"Let's say a digital camera is taking a picture of someone's face. So now it gets represented in computers as a bunch of numbers," he said. "Humans have no problem [saying] that's someone I know. The computer has to look at those numbers and say, 'Are these the same set of numbers corresponding to a person I took a photo of a year ago?'"
It's a complex process, and it is not flawless. For computers, those numbers representing human features can change based on the person's expression, lighting and overall quality of the image, according to Bhagavatula.
To combat this, researchers are constantly looking for new algorithms to analyze facial features. Currently, many researchers are looking at features that don't change, such as the distance between the eyes, the angle made by the tip of the nose or the length of an eyebrow, he said.
"Many methods try to capture these kinds of things that are unique to people's faces," he said. "You hope that these numbers stay the same when a person smiles or frowns."
The kind of monitoring that would enable facial recognition to work well has not caught on in the United States, at least not yet, according to Paul Saffo, a technology forecaster in Silicon Valley.
"The English have always had a slightly different attitude toward privacy," Saffo said. "They've never had a strong a privacy culture as America has had. The English do not have a constitution. Their protections are in common law. It is easier for the government to overstep notions of privacy than it would be here, because you have people invoking the Bill of Rights."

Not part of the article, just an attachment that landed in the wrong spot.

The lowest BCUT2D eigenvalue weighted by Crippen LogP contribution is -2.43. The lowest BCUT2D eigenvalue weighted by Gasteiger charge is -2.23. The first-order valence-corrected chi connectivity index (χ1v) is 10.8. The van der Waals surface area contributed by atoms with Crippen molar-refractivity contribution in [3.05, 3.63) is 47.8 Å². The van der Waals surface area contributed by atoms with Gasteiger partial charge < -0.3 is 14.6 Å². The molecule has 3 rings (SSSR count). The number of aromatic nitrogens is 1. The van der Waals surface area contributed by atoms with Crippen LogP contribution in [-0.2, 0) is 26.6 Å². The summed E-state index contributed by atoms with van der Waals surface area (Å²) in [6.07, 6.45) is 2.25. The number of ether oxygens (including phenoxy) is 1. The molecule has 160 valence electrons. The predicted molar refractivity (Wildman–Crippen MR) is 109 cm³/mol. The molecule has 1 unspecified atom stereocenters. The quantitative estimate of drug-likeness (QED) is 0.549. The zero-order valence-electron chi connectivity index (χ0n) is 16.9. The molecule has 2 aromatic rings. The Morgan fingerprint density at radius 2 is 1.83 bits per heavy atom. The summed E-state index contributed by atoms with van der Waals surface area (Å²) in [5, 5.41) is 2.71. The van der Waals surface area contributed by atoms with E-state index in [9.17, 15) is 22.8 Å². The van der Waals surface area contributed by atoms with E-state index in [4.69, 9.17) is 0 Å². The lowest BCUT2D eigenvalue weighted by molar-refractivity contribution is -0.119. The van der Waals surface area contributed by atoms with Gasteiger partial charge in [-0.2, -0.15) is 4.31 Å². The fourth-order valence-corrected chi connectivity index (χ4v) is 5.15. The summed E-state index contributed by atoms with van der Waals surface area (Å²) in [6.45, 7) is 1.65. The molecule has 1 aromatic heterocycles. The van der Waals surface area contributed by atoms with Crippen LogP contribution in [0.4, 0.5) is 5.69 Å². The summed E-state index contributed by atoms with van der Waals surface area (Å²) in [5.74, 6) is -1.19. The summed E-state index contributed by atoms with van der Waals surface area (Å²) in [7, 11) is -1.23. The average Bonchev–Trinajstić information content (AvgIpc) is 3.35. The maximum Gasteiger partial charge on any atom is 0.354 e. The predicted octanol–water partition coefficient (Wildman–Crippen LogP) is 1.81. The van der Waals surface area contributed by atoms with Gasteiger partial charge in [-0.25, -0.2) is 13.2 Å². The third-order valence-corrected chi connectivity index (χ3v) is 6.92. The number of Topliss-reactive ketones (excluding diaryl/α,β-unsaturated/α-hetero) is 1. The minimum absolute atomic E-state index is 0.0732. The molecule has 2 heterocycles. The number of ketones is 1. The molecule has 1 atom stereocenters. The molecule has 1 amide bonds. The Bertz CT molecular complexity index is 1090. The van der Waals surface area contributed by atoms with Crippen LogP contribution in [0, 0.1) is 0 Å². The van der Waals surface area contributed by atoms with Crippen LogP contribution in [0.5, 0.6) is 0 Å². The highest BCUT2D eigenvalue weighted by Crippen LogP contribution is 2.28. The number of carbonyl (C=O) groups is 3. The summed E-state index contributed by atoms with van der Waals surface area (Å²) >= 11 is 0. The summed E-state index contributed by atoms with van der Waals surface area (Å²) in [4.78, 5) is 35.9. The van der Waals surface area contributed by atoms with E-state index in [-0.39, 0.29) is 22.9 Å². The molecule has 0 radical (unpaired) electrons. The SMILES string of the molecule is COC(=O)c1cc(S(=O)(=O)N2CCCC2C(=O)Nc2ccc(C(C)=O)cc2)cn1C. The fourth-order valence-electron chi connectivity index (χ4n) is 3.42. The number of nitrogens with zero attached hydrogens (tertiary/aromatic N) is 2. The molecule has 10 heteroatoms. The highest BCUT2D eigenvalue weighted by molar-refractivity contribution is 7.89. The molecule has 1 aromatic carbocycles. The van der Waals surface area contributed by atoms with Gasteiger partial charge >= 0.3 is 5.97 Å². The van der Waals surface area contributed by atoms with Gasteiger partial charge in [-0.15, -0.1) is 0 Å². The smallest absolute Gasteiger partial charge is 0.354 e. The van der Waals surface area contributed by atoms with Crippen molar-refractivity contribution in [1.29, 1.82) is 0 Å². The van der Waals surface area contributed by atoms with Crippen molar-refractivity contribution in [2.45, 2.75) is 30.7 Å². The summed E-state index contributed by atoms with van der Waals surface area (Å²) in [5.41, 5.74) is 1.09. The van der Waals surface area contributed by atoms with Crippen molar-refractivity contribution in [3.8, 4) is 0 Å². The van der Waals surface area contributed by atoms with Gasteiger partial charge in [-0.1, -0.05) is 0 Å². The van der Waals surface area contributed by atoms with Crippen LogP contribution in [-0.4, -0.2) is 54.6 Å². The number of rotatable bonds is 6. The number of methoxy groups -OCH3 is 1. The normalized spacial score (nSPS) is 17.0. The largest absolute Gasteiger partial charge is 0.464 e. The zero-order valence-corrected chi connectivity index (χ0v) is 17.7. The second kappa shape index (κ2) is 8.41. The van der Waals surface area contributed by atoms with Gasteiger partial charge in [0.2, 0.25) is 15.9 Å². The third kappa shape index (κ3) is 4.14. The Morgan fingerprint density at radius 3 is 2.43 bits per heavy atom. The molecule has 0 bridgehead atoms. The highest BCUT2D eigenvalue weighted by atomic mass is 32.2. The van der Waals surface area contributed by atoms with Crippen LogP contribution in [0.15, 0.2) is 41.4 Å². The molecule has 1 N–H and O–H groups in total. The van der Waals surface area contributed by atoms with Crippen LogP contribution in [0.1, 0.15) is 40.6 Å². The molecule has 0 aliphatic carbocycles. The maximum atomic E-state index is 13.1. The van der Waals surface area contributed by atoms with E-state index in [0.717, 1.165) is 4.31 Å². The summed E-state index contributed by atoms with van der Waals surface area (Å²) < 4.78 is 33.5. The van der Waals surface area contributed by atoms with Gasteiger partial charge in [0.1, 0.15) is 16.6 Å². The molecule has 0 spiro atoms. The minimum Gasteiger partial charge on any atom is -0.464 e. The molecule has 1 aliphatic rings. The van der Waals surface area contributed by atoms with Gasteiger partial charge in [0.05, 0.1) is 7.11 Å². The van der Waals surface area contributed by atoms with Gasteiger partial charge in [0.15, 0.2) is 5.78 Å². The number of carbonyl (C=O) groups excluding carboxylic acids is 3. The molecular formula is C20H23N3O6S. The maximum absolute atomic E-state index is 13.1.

But Saffo believes that given the right crisis, the United States would eventually accept the technology.
"Do not underestimate the psychic shock of the London subway bombings," he said. "We bleat and cry about privacy, but we happily surrender our privacy for the cheapest of coin."
So far, most legislative pushes for video monitoring by city governments have been thwarted.
This week in Washington, D.C., a bill pushed by the city's mayor calling for nearly $1 million in funding for citywide public cameras was voted down by the city council.
"People sometimes talk about video surveillance systems as moving forward inexorably in the United States, but we've seen quite a few successful protests," said Mark Rotenberg, the director of the Electronic Privacy Information Center. "I think there are a lot of questions that need to be asked about video surveillance. The most obvious one is: what is the purpose?"
"[Britains] have embraced a really extraordinary amount of monitoring by the government that I don't think the U.S. would accept," he said.
Some critics also take issue with the accuracy (or lack thereof) of facial recognition technology.
In perfect conditions, facial recognition can be fairly effective, according to experts, but in less than perfect conditions it can be wildly inaccurate. For example, it is difficult for a computer to identify a person who is walking on a city street or in an airport where his face might be blurred, obscured or shadowed.
"We have gotten a long way from where we were 10 years ago," says Carnegie Mellon's Bhagavatula. "But good algorithms have an 80 percent accept rate. It's pretty good, but not perfect."